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Rothschild’s Fiddle

—adapted from a story by Anton Chekhov
Ed Sanders words, Jay Ungar music

It was a small town
filled with old people who rarely passed away
and Yakov the coffin maker
had not much business
He lived in a one room cabin
with Marfa his wife
a stove, a stack of coffins,
a carpenter’s bench, a bed plus cooking utensils.

Yakov was tall and stout and seventy
He made his well-joined coffins stout like he,
all of a size, modeled on himself.

He also made some extra money
playing fiddle at weddings
with a Jewish orchestra.
He was very skillful at Russian songs
tune here) Over time Yakov had grown anti-Semitic
for no good reason
especially at the flute player Rothschild
who played the flute sadly
even on merry tunes
Yakov yelled at Rothschild
and shook his fist at him
and was rarely hired after that

The coffin business, as we have said, was scanty
& Yakov waited impatiently for sick people to worsen
Sometimes someone ill would pass away elsewhere
and he would tally up the money he had lost

Then he would pull out his fiddle late at night
to play a sad, mournful melody

(mournful tune)

Then his wife Marfa suddenly was ill

She had difficulty breathing
and in the morning slowly went on her daily walk
to fetch water
but in the late afternoon she lay down

“Yakov, I am dying,” Marfa said.

For fifty-two years they were married
yet Yakov had never rubbed her sore back
or given caresses during the long nights
sleeping by the stove

He’d never paid any attention to her
any more than if she were
a cat or dog by the house
nor given her any presents
and thought he might now get her one
but it was too late.

Never bought her a winter kerchief
never brought any cake home for Marfa
from any of the weddings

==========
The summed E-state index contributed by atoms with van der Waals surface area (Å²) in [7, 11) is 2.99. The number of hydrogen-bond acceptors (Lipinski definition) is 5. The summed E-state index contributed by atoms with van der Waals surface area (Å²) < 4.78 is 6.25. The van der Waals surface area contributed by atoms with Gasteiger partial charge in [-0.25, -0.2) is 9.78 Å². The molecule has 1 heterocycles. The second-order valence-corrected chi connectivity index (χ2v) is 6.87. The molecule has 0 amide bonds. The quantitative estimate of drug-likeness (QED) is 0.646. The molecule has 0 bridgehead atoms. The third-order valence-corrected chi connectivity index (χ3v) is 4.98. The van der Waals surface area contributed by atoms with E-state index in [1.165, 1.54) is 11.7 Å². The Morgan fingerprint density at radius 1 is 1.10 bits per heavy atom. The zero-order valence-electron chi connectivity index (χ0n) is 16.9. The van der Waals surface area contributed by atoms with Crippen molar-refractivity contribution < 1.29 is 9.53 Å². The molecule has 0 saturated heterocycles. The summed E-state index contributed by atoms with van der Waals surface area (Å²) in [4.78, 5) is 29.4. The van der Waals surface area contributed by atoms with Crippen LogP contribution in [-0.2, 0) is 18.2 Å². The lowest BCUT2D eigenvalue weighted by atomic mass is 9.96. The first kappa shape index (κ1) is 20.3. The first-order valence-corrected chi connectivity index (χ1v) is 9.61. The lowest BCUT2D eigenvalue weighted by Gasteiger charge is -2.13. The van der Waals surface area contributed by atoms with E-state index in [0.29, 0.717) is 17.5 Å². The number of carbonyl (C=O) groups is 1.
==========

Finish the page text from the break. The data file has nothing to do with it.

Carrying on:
but oh so often rushed at her with fists
and when he lost a coffin-making job
he blamed her
and because he didn’t want to spend the money on tea
she drank hot water in the mornings

He took her in a neighbor’s cart to the hospital
where Yakov was glad they had only to wait
for three hours

The doctor would not see them
so the assistant looked at Marfa

“She seems to have influenza and some fever,” he said
“Typhus has also come to the town.

How old is your wife?”

“Sixty nine”

“She’s an old woman. Maybe it’s time.”

Yakov bowed and replied, “Thank you for your
remarks, but you know, every insect is fond of life”

The doorman said “I will tell you what to do.
Put a cold compress on her head, and have
her take these powders twice a day.
Now goodbye”

When they returned to the cabin
Marfa was unsteady and held onto the stove
She was afraid to lie down
lest Yakov shout she was lazy
and doing no work

Yakov knew he would soon have to
build a coffin
and so went to his wife and measured her

after which she lay down once again
Yakov made the sign of the cross
then began to saw and nail

When he was done, he put on his reading glasses
and entered into his book of losses
“Marfa Ivanovna’s coffin— two rubles and 40 kopecks”

Toward nightfall, she called out to him
“Do you remember, Yakov”

she had a face of joy as she looked over at her husband
“remember how fifty years ago great God
gave us a baby with yellow hair. You and I, o my Yakov,
used to go down to the river every day with the baby
and sit under the willow tree and sing songs.”

Then Marfa laughed with utmost bitterness.
She said, “the baby died.”

“That’s just your imagination,” was all that Yakov could
think of replying
in this most ultimate of talks

Later that night the priest came